One way to becoming positive is to seek positive company as both positivity and negativity are infectious. If the people you spend most of your time with are grumpy or have a pessimistic standpoint, you’ll find yourself mirroring the same emotions before a different set of people inadvertently. In order to inculcate positivity it is imperative that your friend circle is a positive, energetic, and a happy bunch. You’ll find yourself carrying the same positivity everywhere you go.

Activities: 

Do not remain idle and brood. Take up positive activities with others or in isolation. Share a joke, narrate a pleasant incident, take part in sporting activities, go for a run in the evening after work, have healthy sex, and you’ll find yourself bubbling with positive energy.

Take it easy: 

Everyday life is bound to give you shocks. Be prepared to minimise impact and shrug it off. For instance, you may get too hassled everyday while driving to work or trying to park your car. When you accept the fact that certain things cannot be changed, you’ll be more at ease with yourself and those around too.

Learn yoga:

Says yoga teacher and nutritionist, Abhilasha Kale, “Do pranayam everyday as it lets you focus and meditate. Not only does it secrete happy hormones but also creates a sense of awareness within you.” With the help of yogic asanas you control your breathing, and by way of it, control your mind from wandering. Every time you do yoga, you feel a surge of positive energy through your body that calms your nerves, soothes your mind, elevates your mood, and not to mention enhances your level of tolerance.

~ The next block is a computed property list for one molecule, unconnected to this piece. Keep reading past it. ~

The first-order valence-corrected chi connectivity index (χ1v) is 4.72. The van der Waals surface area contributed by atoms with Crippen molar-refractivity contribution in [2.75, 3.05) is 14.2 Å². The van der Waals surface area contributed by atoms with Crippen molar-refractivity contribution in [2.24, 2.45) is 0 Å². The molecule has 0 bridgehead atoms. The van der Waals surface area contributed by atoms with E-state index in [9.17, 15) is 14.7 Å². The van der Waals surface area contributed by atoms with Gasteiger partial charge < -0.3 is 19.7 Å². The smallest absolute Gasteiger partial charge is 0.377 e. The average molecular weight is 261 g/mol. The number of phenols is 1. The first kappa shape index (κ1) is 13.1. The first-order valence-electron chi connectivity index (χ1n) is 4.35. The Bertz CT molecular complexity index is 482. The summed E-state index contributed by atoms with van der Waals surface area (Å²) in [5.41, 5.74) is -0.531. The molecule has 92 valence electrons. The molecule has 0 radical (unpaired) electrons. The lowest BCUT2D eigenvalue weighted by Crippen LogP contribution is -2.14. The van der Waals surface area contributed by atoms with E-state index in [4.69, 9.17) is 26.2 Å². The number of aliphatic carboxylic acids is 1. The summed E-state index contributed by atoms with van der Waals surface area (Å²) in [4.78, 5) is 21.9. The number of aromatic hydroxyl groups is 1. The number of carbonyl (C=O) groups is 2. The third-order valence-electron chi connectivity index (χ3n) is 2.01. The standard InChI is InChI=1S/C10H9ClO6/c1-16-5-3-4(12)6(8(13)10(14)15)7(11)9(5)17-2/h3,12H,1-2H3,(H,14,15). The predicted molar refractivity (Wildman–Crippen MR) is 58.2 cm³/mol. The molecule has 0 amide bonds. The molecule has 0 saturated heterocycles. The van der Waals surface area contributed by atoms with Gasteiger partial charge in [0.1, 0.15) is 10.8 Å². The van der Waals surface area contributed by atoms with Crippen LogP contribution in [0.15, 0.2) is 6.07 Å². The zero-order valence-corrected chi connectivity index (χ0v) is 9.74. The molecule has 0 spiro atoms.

Maintain a diary: 

Instead of recounting all events of the day, filter out only the positive ones and make a note of them. It could be anything trivial from your bus arriving on time, your mom cooking a delicious breakfast, to remembering to pay the bills on time. When we look for positivity in the little things that make our lives worthwhile, we leave no room for negativity. “Try consciously practising this for 10 days, and at the end of day ten when you read your diary back you’ll only have memories of all the good things that happened to you,” she asserts.

Say ‘thank you':

Thank god, thank your parents, friends, and thank yourself for all the hard work you did, for everything you achieved. Says Abhilasha, “Saying thank you frequently makes you humble, and a humble person is seldom cynical.”

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Read more in Times of India

 

Op-ed pieces and contributions are the opinions of the writers only and do not represent the opinions of Y!/YNaija.

Elnathan John: Let’s take a moment to consider King Ebele’s Confab speech

by Elnathan John

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Can our government amend our laws to include “kidnap and disappearance” as a legal method of law enforcement? Otherwise, can they stop making people disappear in 2014?

Our current, soon to be deposed King, Mr Goodluck Ebele Jonathan, is a powerful man. As the only viable opposition candidate, I can barely get my 8,000 followers on twitter talk about my tweets for a full day. But my soon-to-be predecessor has been able to get almost 500 people talk about his 28-page national conference inaugural speech for close to three weeks.